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Archive for April, 2008

EthNoise! Workshop, May 1: Bruno Nettl

Please join us for our fourth meeting of the Spring Quarter this Thursday, May 1, at 4:30pm in Goodspeed Hall 205. EthNoise! The Ethnomusicology Workshop is extremely happy to welcome:

“Self-critique in Ethnomusicology: Comments on the History of a Tradition”

Bruno Nettl
Professor Emeritus of Musicology
University of Illinois School of Music

Persons with a disability who believe they may need assistance, please call Andrew Mall at 773-677-4410.

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EthNoise! Workshop, April 24: Gabriel Solis

Please join us for our third meeting of the Spring Quarter this Thursday, April 24, at 4:30pm in Goodspeed Hall 205. EthNoise! The Ethnomusicology Workshop is extremely happy to welcome:

“Our Law: Aboriginal music and Dance, Cosmopolitan Australia, and the problem of ‘the traditional’”

Gabriel Solis
Assistant Professor of Musicology
University of Illinois School of Music

(Click title to download a .pdf of the circulated paper.)

Persons with a disability who believe they may need assistance, please call Andrew Mall at 773-677-4410.

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EthNoise! Workshop, April 15: Nathan Bakkum

Please join us for our second meeting of the Spring Quarter next Tuesday (note the irregular day), April 15, at 4:30pm in Goodspeed Hall 205. EthNoise! The Ethnomusicology Workshop is proud to welcome:

“Things Ain’t What They Used To Be: Swingin’ Toward the Center with Count Basie’s All-American Rhythm Section”

Nathan Bakkum
PhD Candidate, Department of Music
University of Chicago

Persons with a disability who believe they may need assistance, please call Andrew Mall at 773-677-4410.

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Anthropology of Europe Workshop, April 10: Katalin Kovalcsik

CEERES and the Anthropology of Europe Workshop present:

Katalin Kovalcsik (Institute of Musicology, Hungarian Academy of Sciences)

“The Change of Storytelling in a Hungarian Vlach Romani Community from the 1980s to 2002″

Thursday, April 10, 2008
5:00 p.m.
Haskell 315

Reception to follow.

If you need assistance attending this talk, please contact CEERES at 773-702-0875.

Abstract: An analysis of tale telling in the Vlach Romani community in a northeastern village in Hungary will be drawn from recording sessions with Mihály Rostás, a Churari Vlach Romani man and other storytellers in the 1980s. In this village tale-telling in Romani was mainly a form of men’s entertainment. It became a community event through strict rules of behavior, through the use of a stock of elaborate speech formulas, and through compulsory audience participation. Women’s interpretation was reserved, and they concentrated on the essentials of the content. They could not tell stories at social gatherings where men were present. Women were important as storytellers mainly in the education of children. It was from the women that small children first heard simplified versions of the stories that they later learned from men to narrate at community events. The change of life style has altered the frame both of the public and private storytelling. People have told stories for children but the public storytelling has pushed to the background. At the same time the repertory changed as well. The new type of storytelling we can see on the vigil of Rostás in 2002 who was the last person telling stories on a traditional way. The lecture will be illustrated with video fragments.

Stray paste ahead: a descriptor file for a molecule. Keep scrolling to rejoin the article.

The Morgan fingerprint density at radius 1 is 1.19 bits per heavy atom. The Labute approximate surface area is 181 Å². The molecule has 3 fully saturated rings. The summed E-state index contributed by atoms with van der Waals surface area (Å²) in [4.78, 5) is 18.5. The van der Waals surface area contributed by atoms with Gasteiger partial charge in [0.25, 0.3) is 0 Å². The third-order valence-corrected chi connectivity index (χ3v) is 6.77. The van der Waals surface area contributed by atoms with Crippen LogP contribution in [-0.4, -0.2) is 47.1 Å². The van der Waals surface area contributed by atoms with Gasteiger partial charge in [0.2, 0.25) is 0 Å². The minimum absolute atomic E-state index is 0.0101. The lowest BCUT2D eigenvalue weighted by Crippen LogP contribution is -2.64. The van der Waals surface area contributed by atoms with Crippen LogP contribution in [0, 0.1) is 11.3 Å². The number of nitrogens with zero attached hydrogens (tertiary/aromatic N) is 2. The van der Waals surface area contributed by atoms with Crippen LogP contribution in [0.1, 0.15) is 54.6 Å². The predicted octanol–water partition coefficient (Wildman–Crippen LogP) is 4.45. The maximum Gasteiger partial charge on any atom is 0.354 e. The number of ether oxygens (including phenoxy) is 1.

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EthNoise! Workshop, April 3: Suzanne Wint

EthNoise! The Ethnomusicology Workshop is pleased to announce the first meeting of the Spring Quarter, this Thursday, April 3, at 4:30pm in Goodspeed Hall 205:

“Classical Kampala: Expanding a Scene without an Infrastructure”

Suzanne Wint
PhD Candidate, Ethnomusicology
University of Chicago

Proponents of Western Classical music in Europe and the United States often advocate strengthening the “infrastructure” of classical music in order to build the dwindling audience. In Uganda, the classical audience has no classical radio stations, no shops in which to buy classical recordings, no professional symphonies or opera companies to do outreach in schools – in short, no “infrastructure” – yet it continues to expand along with a thriving performance scene. Based on fieldwork from 2006-2007, this paper investigates the mechanisms that drive the growth of classical music performance in Kampala. I consider the usefulness of the “scene” concept (T. Jackson, Becker, Goffman), while also revisiting work on kinship in Uganda (Fallers, Southwold), in identifying that which stands in for “infrastructure”. I also draw on media accounts and interviews with educators, performers, composers, government administrators and journalists, as well as knowledge won through participation in numerous performances, in assessing the applicability of Kittler’s theory of discourse networks to the shaping of both a discerning audience and an extraordinary amateur performance scene.

Persons with a disability who believe they may need assistance, please call Andrew Mall at 773-677-4410.

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